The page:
# Statistics for Data Science (Descriptive & Inferential Statistics)

Today we are going to discuss **statistics for data science**.

Statistics plays a vital role in the life of a Data Scientist. It is one of the must-have skills for the Data Scientist. For example, descriptive statistics is required in data analysis.

Here we are going to present the basic concepts of the main branches of Statistics. These concepts will help to advance in the field of data science.

There are **two main branches of Statistics:** 1. Descriptive Statistics and 2. Inferential Statistics.

Let’s discuss one by one.

## A. DESCRIPTIVE STATISTICS

Before going to discuss about descriptive statistics, first we recall the basic concept of data and its types here.

### Data

Data is a collection of factual information based on numbers, words, observations, measurements which can be utilized for calculation, discussion and reasoning.

### TYPES OF DATA

The crude dataset is the basic foundation of data science and it may be of different kinds like Structured Data (Tabular structure), Unstructured Data (pictures, recordings, messages, PDF documents and so forth.) and Semi-Structured.

Furthermore, there are two kinds of data i.e. population data and sample data.

#### Population Data:

Population data is the collection of all items of interest which is denoted by ‘N’ and the numbers we obtain when using population are called parameters.

#### Sample Data:

Sample data is a subset of the population which is denoted by ‘n’ and the numbers we obtain when using sample are called statistics.

### Graphical Representation of variables in form of Graph & Tables

#### Bar Chart

Bar charts are used to display data. In bar chart, each bar represents a category and y-axis shows the frequency as shown in figure

#### Pie chart

Pie charts are frequently used to display market share. If we want to see the share of any item as a part of the total then we utilize pie chart. Pie chart is shown in figure below.

### Frequency Distribution Table

Frequency distribution table shows the category and its corresponding absolute frequency as shown in here.

Category | Frequency |

Black | 12 |

Brown | 5 |

Blond | 3 |

Red | 7 |

** Relative frequency** = frequency / total frequency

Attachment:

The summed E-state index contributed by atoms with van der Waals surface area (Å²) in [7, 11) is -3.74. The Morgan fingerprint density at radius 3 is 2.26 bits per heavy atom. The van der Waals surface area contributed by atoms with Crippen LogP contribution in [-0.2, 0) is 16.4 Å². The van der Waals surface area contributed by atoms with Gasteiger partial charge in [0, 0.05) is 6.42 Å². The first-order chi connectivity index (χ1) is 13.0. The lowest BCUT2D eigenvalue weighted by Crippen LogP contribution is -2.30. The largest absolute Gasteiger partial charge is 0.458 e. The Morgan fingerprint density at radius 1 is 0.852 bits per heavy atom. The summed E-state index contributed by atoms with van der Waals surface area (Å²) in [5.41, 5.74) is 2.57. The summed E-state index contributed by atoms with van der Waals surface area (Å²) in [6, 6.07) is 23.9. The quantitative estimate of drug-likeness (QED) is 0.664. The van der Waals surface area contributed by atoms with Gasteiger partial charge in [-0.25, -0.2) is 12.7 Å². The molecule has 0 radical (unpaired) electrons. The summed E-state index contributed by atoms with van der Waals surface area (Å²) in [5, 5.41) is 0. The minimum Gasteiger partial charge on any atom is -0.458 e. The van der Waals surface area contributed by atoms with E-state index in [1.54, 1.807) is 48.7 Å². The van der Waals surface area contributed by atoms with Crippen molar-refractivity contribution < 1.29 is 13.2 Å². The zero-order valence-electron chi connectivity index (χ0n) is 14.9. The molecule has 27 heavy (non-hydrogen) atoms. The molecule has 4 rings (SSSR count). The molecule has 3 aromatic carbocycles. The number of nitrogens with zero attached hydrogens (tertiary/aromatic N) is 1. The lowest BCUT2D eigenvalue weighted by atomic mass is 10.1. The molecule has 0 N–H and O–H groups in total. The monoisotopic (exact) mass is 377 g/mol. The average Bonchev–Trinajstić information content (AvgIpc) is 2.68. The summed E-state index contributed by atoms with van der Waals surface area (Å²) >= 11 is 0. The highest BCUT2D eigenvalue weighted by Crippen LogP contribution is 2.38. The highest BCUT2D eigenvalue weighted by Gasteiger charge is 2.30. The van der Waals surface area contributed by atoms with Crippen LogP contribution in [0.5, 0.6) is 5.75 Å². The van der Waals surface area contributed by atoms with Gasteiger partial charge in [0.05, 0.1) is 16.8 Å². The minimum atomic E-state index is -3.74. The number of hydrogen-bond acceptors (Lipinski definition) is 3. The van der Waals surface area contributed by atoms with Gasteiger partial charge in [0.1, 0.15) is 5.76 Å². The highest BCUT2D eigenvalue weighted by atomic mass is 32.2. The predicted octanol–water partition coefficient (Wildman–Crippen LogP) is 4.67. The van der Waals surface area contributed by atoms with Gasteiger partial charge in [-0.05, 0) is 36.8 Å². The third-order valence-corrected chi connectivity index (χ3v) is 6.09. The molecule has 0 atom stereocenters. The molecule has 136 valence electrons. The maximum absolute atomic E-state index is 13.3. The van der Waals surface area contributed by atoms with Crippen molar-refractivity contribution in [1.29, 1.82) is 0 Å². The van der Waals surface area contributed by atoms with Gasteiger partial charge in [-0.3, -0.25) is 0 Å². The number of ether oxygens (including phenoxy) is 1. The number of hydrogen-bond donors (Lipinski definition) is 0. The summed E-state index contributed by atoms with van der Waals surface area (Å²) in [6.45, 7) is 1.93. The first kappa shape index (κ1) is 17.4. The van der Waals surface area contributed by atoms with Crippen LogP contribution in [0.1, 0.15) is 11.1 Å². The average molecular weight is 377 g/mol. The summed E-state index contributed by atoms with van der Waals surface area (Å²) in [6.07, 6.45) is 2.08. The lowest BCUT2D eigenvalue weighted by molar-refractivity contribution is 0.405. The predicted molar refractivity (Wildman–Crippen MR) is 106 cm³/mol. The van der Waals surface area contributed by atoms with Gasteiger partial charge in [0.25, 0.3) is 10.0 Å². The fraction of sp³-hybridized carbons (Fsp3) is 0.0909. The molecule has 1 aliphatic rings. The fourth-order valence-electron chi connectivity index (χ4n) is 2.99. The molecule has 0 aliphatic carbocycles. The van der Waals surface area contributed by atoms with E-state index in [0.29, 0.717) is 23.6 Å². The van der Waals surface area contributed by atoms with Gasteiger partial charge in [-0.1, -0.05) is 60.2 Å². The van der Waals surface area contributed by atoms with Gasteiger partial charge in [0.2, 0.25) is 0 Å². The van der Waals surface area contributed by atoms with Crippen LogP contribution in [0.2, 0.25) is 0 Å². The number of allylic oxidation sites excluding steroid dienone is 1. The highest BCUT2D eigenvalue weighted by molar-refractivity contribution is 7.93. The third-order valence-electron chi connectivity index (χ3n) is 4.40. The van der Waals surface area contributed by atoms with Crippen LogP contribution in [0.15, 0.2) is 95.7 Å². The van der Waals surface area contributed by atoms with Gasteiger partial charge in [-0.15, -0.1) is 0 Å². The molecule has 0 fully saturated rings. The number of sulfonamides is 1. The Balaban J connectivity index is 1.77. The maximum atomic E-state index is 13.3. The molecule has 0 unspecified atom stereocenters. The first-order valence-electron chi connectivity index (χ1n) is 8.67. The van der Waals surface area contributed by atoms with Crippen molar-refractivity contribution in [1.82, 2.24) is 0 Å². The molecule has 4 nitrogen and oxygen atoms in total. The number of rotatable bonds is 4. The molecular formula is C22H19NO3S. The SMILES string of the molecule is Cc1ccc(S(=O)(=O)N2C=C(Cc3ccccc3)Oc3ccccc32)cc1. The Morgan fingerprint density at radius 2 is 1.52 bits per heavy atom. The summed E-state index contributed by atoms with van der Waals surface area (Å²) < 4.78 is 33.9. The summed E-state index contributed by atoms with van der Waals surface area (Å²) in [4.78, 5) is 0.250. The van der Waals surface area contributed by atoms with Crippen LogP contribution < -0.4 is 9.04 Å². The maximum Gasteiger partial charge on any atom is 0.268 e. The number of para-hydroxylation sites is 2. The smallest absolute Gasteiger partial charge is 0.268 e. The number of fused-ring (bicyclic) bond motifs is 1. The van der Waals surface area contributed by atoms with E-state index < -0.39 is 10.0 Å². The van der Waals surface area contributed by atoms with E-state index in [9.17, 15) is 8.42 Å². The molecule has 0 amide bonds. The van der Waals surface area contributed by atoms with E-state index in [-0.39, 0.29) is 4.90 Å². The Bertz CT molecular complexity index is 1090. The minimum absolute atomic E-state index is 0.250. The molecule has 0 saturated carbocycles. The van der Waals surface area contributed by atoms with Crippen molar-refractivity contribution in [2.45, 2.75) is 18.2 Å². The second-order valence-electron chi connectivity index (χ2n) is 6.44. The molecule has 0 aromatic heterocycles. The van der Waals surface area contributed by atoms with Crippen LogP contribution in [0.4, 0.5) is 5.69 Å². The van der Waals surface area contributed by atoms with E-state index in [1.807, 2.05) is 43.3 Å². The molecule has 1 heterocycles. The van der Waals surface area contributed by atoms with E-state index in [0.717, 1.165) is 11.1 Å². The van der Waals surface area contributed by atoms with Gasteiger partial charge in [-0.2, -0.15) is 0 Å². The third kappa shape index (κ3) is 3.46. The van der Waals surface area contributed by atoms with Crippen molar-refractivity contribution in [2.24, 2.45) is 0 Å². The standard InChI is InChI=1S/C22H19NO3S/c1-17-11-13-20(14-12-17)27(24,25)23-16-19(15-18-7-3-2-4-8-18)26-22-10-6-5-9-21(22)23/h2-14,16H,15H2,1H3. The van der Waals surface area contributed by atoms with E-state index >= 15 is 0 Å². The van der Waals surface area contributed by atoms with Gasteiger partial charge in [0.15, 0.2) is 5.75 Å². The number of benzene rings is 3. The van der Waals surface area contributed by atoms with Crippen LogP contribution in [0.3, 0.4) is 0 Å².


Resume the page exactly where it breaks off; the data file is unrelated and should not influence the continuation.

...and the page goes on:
### Measures of central tendency

It is a single value that explains a set of data by identifying the central position within that set of data. Measure of central tendency is also called measure of central location. There are three measures of central tendency.

- Mean
- Median
- Mode

#### 1. Mean

It is most popular to measures the central tendency. It is used with both discrete and continuous data.

The mean is equal to the sum of all the values in the data set divided by the number of values in the data set. Therefore, if we have n values in a data set and they have values x_{1}, x_{2}, …, x_{n}, the sample mean, given as under.

If we intend to calculate the population means instead of sample mean then we use the Greek letter µ as

#### 2. Median

It is the mid score of a dataset that has been arranged in order of magnitude. In order to calculate the median, suppose we have the following datasets.

10 20 30 15 20 30 15 20 30 15 20

First of all, we re-arrange this data into order of magnitude from smaller to larger.

10 15 15 15 20 **20** 20 20 30 30 30

Therefore, in this case bold figure 20 is our median. It is the middle mark, as there are 5 scores before it and 5 scores after it. However, if we have an odd number of scores like this one,

10 20 30 15 20 15 20 30 15 20

Then, we re-arrange this data into order of magnitude and we obtain

10 15 15 15 **20** **20** 20 20 30 30

In this case, we have to take two values i.e. 20, 20 and average them to get a median i.e. 20.

#### 3. Mode